CITY OF ANGELES
Shaw Island ferry dock
San Juan Archipelago, WA.
Barlow Elevator aboard.
Click image to enlarge.
original photo from the archives of
the Saltwater People Historical Society©
"Freight handling on Puget Sound was transformed in the early 1920s by the introduction of a freight elevator that could be installed on either a dock or a ship.
The Barlow Marine Elevator made possible the loading or unloading of a vessel at a dock during any stage of the tide.
Captain Harry Barlow had invented the elevator in 1910; some were in use prior to 1920, but sales really took off after Capt. Barlow joined forces with the Colby Steel & Electric Co., in 1924.
In Nov. 1926, more than a hundred Barlow elevators were in service on ships, on docks, and in warehouses. In 1930, the familiar four posts of the Barlow Marine Elevator could be seen on nearly every freighter or freight and passenger vessel in the Mosquito Fleet.
Harry Barlow was born at Barlow Bay on Lopez Island in the San Juan Islands, on 1 January 1876. He was the younger brother of the well known Capt. Sam Barlow, who had been born on the same spot, 3 April 1870.
Their father was the pioneer Lopez settler, Capt. Arthur (Billy) Barlow, builder, operator, and owner of the schooners Henrietta and Port Admiral.
Both boys were experienced seamen by the time they were in their teens.
In 1905, Capt Barlow transferred to the Merchants Transportation Co., as master of the A.W. Sterett. On 30 Nov 1906, however, he joined William A. Marmont, a pioneer marine engineer, in purchasing the freighter Transport.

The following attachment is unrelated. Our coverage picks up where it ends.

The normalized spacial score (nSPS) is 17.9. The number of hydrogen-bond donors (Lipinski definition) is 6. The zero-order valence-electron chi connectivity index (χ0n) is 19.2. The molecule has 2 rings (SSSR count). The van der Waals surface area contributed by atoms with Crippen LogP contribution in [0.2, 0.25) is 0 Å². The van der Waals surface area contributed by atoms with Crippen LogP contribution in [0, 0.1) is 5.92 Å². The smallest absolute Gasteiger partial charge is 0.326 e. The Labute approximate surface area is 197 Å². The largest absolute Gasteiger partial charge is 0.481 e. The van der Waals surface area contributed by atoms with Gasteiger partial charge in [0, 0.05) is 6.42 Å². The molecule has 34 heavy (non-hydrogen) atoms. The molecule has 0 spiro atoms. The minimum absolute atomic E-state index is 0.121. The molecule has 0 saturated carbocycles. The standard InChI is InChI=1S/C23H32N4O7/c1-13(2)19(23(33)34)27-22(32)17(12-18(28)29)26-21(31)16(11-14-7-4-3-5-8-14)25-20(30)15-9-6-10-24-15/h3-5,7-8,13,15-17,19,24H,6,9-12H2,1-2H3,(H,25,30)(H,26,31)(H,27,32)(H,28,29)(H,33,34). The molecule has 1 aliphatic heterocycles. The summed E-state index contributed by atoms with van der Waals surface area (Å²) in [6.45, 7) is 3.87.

In 1909, the partners purchased the Starr Steamship Co., and thereafter operated a fleet of freighters. One of the vessels acquired was the Fidalgo, and in 1910, Capt. Barlow installed his first elevator on that vessel.
The years of freighting and freight handling had provided the captain and former deckhand with ample opportunity to experience the joys of wrestling sacks of wheat from ship to dock at low tide. The docks always remained at the same level, while the ship deck could drop a distance of 12 feet in six hours. In another six hours, it could return to maximum height, as the cycle was completed.
Unfortunately, ship operators couldn't wait for a favorable stage of the tide. To facilitate the movement of freight, inclined planes, called freight slips, were set into the faces of most docks. These extended from dock level to low tide, and deckhands were expected to haul freight up these incline on hand trucks.
Few slips were on a slope of fewer than 30 degrees, and owing to the tide, the lower half was made underwater during a part of every day. Bathed twice daily in seawater, the portion of the slip was as slick as ice and twice as nasty.
On some docks, the distance from the top of the slip to the warehouse was not great, and it often appeared that deckhand, load, and all would go clear through and out the back wall.
Capt. Barlow may or may not have been concerned about the discomfort of deckhands, but whatever his motive, someone was later to estimate that the Barlow elevator saved 50 percent in loading time. This attracted wide attention.
Like most inventions, however, the Barlow elevator had to prove itself before it was adopted. For two years, the only one in existence was on the Fidalgo.
T. W. LAKE
with Barlow Elevator
Built in 1896 for the
LaConner Trading & Transport
under Joshua Green and associates.
Undated original photo from the archives of